More than meets the eye

What the future of contact lenses might hold

Contact lens on surface

Hold a contact lens to the light and imagine its future: what possibilities are contained within the world’s smallest crystal ball?

The contact lens began as a glimmer in the multifaceted mind of Leonardo da Vinci in the 1500s. Then, before the turn of the 20th century, a German ophthalmologist crafted a lens from glass that covered the entire front surface of the eye. Considering the divergence between the latest silicone hydrogel lenses of today and their glass-blown ancestors, it is difficult to predict whether the contact lenses of the future will bear anything more than a fleeting family resemblance. Manufacturers are continually refining the materials that contact lenses are made from to boost wearer comfort, while the range of applications that contact lenses are applied to is extending beyond vision correction alone.

Here are three innovative contact lens developments to follow.

1. Drug delivery

Using a technique that is similar to a tiny game of Tetris, researchers from China Pharmaceutical University and Southeast University developed a contact lens that
changes colour as medication is released into the eye. The lens is loaded with the glaucoma medication, timolol, through molecular imprinting which involves creating cavities within the lens that match the size and shape of a specific compound. As the  lens is exposed to tears, the medication is released into the eye and the architecture of the lens alters – prompting a colour change.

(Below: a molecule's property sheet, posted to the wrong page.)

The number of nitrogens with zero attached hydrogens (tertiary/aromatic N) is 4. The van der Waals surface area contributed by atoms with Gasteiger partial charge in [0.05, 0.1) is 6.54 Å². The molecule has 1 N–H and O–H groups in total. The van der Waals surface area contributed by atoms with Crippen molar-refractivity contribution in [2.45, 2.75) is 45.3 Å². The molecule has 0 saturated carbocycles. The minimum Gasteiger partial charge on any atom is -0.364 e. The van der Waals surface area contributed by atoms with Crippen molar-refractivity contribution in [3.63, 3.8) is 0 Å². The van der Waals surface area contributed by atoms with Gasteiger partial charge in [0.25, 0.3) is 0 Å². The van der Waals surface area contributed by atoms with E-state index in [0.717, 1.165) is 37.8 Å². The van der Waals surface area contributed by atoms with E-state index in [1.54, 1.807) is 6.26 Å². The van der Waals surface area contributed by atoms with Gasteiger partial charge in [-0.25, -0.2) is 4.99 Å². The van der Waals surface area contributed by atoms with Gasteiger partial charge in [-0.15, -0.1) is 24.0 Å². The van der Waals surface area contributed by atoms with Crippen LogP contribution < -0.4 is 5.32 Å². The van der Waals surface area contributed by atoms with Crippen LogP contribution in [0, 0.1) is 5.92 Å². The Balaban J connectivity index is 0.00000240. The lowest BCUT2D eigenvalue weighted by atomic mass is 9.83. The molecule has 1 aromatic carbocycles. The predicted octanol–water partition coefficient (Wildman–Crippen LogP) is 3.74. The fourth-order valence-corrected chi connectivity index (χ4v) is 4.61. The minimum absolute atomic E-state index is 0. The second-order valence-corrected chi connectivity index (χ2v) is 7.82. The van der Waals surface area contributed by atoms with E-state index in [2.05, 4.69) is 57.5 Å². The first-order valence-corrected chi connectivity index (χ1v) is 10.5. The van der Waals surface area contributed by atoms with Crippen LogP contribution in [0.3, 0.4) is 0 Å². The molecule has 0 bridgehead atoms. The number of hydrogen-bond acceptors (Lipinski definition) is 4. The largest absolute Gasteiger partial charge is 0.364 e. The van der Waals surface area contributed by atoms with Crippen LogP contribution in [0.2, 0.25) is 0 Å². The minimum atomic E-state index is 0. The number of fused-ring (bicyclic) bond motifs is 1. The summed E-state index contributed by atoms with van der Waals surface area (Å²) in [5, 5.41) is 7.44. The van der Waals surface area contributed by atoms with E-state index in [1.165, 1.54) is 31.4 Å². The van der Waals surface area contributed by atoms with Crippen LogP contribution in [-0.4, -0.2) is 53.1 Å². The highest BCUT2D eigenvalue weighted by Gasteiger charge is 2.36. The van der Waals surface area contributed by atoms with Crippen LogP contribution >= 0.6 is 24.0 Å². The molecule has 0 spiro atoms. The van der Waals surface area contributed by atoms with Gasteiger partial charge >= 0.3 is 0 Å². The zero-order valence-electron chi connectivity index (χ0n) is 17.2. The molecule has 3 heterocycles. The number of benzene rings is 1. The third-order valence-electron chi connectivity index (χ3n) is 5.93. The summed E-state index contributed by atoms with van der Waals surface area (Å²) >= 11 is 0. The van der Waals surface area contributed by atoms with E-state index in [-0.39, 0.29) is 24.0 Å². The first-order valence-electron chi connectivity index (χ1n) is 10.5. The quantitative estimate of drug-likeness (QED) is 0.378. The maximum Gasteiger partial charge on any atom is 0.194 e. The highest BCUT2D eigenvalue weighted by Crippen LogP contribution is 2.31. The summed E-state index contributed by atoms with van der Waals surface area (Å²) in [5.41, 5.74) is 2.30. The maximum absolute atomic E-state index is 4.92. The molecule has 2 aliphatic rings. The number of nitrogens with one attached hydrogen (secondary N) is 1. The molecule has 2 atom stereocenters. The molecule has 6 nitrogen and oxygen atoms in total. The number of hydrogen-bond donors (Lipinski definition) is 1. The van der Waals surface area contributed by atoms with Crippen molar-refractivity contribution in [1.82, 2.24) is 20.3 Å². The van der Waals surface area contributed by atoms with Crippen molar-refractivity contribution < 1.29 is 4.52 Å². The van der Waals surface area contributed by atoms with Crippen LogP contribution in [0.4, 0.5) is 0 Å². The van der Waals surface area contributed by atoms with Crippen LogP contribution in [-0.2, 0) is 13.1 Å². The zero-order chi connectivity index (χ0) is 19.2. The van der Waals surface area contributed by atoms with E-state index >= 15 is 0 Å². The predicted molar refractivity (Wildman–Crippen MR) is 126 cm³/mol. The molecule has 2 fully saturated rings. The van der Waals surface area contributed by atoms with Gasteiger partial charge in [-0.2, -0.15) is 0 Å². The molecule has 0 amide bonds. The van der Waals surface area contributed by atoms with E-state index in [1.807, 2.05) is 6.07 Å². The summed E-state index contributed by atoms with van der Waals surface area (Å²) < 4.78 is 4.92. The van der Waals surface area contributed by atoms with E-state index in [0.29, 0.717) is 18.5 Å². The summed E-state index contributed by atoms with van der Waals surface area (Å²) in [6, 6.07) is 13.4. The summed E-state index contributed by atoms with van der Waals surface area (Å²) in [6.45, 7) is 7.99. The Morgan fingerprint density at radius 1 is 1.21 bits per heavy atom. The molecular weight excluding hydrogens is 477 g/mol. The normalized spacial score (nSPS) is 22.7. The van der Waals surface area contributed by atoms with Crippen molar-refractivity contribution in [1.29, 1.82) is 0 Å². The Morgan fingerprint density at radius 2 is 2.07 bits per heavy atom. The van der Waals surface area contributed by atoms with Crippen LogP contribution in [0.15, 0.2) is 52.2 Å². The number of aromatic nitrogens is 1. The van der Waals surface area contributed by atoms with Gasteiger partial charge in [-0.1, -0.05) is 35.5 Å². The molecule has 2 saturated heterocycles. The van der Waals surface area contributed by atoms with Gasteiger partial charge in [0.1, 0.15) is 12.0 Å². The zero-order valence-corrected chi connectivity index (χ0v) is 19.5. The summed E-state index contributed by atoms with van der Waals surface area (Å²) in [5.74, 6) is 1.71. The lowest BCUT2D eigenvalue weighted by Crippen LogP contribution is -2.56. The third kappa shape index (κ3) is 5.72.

2. Measuring IOP

Moorfields Eye Hospital and the Royal Liverpool University Hospital have conducted a small study with a contact lens that is capable of measuring intraocular pressure (IOP). The contact lens contains a pressure sensor that detects IOP changes and then transmits them wirelessly to a portable external controller the size of a mobile phone. The soft silicone hydrogel device was found to accurately measure changes in IOP with little discomfort to the patient in a small clinical trial involving 12 volunteers.

3. Combating colour blindness

A contact lens saturated with dye has been developed by University of Birmingham researchers to assist those with red-green colour blindness. Scientists used a non-toxic dye derived from rhodamine to stain inexpensive soft commercial contact lenses. Researchers found that the dye blocks the band that lies between the red and green wavelengths, enabling better differentiation between red and green colours.

Image credit: Getty